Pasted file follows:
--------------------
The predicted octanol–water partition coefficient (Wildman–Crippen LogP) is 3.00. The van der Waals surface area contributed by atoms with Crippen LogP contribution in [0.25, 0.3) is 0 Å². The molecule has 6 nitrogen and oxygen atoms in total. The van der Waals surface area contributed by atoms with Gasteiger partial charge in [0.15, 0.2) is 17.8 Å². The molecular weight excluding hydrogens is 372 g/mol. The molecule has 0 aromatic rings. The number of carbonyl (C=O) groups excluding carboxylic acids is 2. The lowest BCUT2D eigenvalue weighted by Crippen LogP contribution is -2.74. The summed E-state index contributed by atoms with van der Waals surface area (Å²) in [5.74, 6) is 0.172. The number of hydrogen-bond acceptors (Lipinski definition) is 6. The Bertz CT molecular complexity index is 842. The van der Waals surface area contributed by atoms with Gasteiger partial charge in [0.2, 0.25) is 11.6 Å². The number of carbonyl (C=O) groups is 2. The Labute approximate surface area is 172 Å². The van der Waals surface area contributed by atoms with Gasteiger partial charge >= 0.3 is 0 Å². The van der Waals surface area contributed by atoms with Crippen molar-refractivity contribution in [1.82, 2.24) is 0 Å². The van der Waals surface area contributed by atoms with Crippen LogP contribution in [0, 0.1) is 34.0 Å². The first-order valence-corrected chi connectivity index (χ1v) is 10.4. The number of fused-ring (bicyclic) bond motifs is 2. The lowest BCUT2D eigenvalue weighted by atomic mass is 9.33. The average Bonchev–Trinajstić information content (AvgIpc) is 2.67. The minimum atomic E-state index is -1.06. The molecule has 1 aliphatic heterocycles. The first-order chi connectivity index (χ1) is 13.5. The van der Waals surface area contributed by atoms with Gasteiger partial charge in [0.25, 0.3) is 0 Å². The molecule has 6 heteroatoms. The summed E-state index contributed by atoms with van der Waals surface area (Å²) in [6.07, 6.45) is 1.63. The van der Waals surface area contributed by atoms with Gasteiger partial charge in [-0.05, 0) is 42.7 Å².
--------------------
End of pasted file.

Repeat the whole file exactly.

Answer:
The predicted octanol–water partition coefficient (Wildman–Crippen LogP) is 3.00. The van der Waals surface area contributed by atoms with Crippen LogP contribution in [0.25, 0.3) is 0 Å². The molecule has 6 nitrogen and oxygen atoms in total. The van der Waals surface area contributed by atoms with Gasteiger partial charge in [0.15, 0.2) is 17.8 Å². The molecular weight excluding hydrogens is 372 g/mol. The molecule has 0 aromatic rings. The number of carbonyl (C=O) groups excluding carboxylic acids is 2. The lowest BCUT2D eigenvalue weighted by Crippen LogP contribution is -2.74. The summed E-state index contributed by atoms with van der Waals surface area (Å²) in [5.74, 6) is 0.172. The number of hydrogen-bond acceptors (Lipinski definition) is 6. The Bertz CT molecular complexity index is 842. The van der Waals surface area contributed by atoms with Gasteiger partial charge in [0.2, 0.25) is 11.6 Å². The number of carbonyl (C=O) groups is 2. The Labute approximate surface area is 172 Å². The van der Waals surface area contributed by atoms with Gasteiger partial charge >= 0.3 is 0 Å². The van der Waals surface area contributed by atoms with Crippen molar-refractivity contribution in [1.82, 2.24) is 0 Å². The van der Waals surface area contributed by atoms with Crippen LogP contribution in [0, 0.1) is 34.0 Å². The first-order valence-corrected chi connectivity index (χ1v) is 10.4. The number of fused-ring (bicyclic) bond motifs is 2. The lowest BCUT2D eigenvalue weighted by atomic mass is 9.33. The average Bonchev–Trinajstić information content (AvgIpc) is 2.67. The minimum atomic E-state index is -1.06. The molecule has 1 aliphatic heterocycles. The first-order chi connectivity index (χ1) is 13.5. The van der Waals surface area contributed by atoms with Gasteiger partial charge in [0.25, 0.3) is 0 Å². The molecule has 6 heteroatoms. The summed E-state index contributed by atoms with van der Waals surface area (Å²) in [6.07, 6.45) is 1.63. The van der Waals surface area contributed by atoms with Gasteiger partial charge in [-0.05, 0) is 42.7 Å².